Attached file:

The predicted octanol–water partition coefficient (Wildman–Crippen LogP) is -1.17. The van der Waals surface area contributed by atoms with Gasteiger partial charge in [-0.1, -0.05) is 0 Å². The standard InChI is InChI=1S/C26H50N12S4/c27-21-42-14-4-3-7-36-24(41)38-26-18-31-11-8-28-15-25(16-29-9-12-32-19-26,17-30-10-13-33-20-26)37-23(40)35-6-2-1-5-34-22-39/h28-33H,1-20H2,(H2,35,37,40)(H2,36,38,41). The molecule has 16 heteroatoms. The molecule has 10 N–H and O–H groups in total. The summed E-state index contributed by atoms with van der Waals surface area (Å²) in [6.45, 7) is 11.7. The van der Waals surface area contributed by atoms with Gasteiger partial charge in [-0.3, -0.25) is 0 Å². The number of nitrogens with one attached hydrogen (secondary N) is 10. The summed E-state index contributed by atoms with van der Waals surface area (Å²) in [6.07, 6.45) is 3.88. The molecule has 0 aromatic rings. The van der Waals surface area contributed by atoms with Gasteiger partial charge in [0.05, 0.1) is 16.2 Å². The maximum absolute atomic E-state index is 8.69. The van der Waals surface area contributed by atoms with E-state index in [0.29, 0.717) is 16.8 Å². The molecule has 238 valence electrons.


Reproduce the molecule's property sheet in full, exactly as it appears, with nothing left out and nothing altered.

The predicted octanol–water partition coefficient (Wildman–Crippen LogP) is -1.17. The van der Waals surface area contributed by atoms with Gasteiger partial charge in [-0.1, -0.05) is 0 Å². The standard InChI is InChI=1S/C26H50N12S4/c27-21-42-14-4-3-7-36-24(41)38-26-18-31-11-8-28-15-25(16-29-9-12-32-19-26,17-30-10-13-33-20-26)37-23(40)35-6-2-1-5-34-22-39/h28-33H,1-20H2,(H2,35,37,40)(H2,36,38,41). The molecule has 16 heteroatoms. The molecule has 10 N–H and O–H groups in total. The summed E-state index contributed by atoms with van der Waals surface area (Å²) in [6.45, 7) is 11.7. The van der Waals surface area contributed by atoms with Gasteiger partial charge in [-0.3, -0.25) is 0 Å². The number of nitrogens with one attached hydrogen (secondary N) is 10. The summed E-state index contributed by atoms with van der Waals surface area (Å²) in [6.07, 6.45) is 3.88. The molecule has 0 aromatic rings. The van der Waals surface area contributed by atoms with Gasteiger partial charge in [0.05, 0.1) is 16.2 Å². The maximum absolute atomic E-state index is 8.69. The van der Waals surface area contributed by atoms with E-state index in [0.29, 0.717) is 16.8 Å². The molecule has 238 valence electrons.